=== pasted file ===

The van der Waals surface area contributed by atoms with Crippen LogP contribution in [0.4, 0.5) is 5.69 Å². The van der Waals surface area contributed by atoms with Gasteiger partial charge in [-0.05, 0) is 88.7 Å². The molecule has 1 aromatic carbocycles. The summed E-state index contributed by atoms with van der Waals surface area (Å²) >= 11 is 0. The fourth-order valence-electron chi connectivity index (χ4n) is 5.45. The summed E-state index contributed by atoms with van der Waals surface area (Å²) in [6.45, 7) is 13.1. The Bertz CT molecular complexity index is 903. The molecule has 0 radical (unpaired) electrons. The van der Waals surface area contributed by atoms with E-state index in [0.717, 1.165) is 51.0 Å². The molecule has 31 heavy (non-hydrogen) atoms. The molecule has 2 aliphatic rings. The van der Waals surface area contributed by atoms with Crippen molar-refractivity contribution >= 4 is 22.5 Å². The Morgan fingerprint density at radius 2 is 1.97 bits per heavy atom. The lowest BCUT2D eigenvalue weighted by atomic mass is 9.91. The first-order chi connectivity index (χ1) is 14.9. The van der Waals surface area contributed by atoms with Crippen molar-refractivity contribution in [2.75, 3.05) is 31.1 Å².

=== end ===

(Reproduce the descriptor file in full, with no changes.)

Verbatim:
The van der Waals surface area contributed by atoms with Crippen LogP contribution in [0.4, 0.5) is 5.69 Å². The van der Waals surface area contributed by atoms with Gasteiger partial charge in [-0.05, 0) is 88.7 Å². The molecule has 1 aromatic carbocycles. The summed E-state index contributed by atoms with van der Waals surface area (Å²) >= 11 is 0. The fourth-order valence-electron chi connectivity index (χ4n) is 5.45. The summed E-state index contributed by atoms with van der Waals surface area (Å²) in [6.45, 7) is 13.1. The Bertz CT molecular complexity index is 903. The molecule has 0 radical (unpaired) electrons. The van der Waals surface area contributed by atoms with E-state index in [0.717, 1.165) is 51.0 Å². The molecule has 31 heavy (non-hydrogen) atoms. The molecule has 2 aliphatic rings. The van der Waals surface area contributed by atoms with Crippen molar-refractivity contribution >= 4 is 22.5 Å². The Morgan fingerprint density at radius 2 is 1.97 bits per heavy atom. The lowest BCUT2D eigenvalue weighted by atomic mass is 9.91. The first-order chi connectivity index (χ1) is 14.9. The van der Waals surface area contributed by atoms with Crippen molar-refractivity contribution in [2.75, 3.05) is 31.1 Å².